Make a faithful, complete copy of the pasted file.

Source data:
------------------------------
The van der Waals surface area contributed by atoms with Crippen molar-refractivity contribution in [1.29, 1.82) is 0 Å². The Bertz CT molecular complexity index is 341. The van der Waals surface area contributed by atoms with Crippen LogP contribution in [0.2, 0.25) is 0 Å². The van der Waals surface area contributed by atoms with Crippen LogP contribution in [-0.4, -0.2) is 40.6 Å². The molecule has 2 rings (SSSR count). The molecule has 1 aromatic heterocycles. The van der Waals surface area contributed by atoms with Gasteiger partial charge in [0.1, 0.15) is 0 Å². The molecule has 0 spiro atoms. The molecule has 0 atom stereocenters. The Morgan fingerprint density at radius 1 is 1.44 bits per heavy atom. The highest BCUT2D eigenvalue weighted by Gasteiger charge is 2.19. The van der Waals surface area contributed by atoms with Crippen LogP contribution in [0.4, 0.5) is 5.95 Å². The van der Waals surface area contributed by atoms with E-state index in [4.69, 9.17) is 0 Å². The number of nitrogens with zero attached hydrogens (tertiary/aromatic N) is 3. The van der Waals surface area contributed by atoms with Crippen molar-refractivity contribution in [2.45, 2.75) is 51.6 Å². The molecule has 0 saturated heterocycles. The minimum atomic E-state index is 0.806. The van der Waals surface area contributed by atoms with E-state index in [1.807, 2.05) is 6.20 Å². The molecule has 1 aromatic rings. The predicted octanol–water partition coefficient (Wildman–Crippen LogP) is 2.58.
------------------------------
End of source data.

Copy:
The van der Waals surface area contributed by atoms with Crippen molar-refractivity contribution in [1.29, 1.82) is 0 Å². The Bertz CT molecular complexity index is 341. The van der Waals surface area contributed by atoms with Crippen LogP contribution in [0.2, 0.25) is 0 Å². The van der Waals surface area contributed by atoms with Crippen LogP contribution in [-0.4, -0.2) is 40.6 Å². The molecule has 2 rings (SSSR count). The molecule has 1 aromatic heterocycles. The van der Waals surface area contributed by atoms with Gasteiger partial charge in [0.1, 0.15) is 0 Å². The molecule has 0 spiro atoms. The molecule has 0 atom stereocenters. The Morgan fingerprint density at radius 1 is 1.44 bits per heavy atom. The highest BCUT2D eigenvalue weighted by Gasteiger charge is 2.19. The van der Waals surface area contributed by atoms with Crippen LogP contribution in [0.4, 0.5) is 5.95 Å². The van der Waals surface area contributed by atoms with E-state index in [4.69, 9.17) is 0 Å². The number of nitrogens with zero attached hydrogens (tertiary/aromatic N) is 3. The van der Waals surface area contributed by atoms with Crippen molar-refractivity contribution in [2.45, 2.75) is 51.6 Å². The molecule has 0 saturated heterocycles. The minimum atomic E-state index is 0.806. The van der Waals surface area contributed by atoms with E-state index in [1.807, 2.05) is 6.20 Å². The molecule has 1 aromatic rings. The predicted octanol–water partition coefficient (Wildman–Crippen LogP) is 2.58.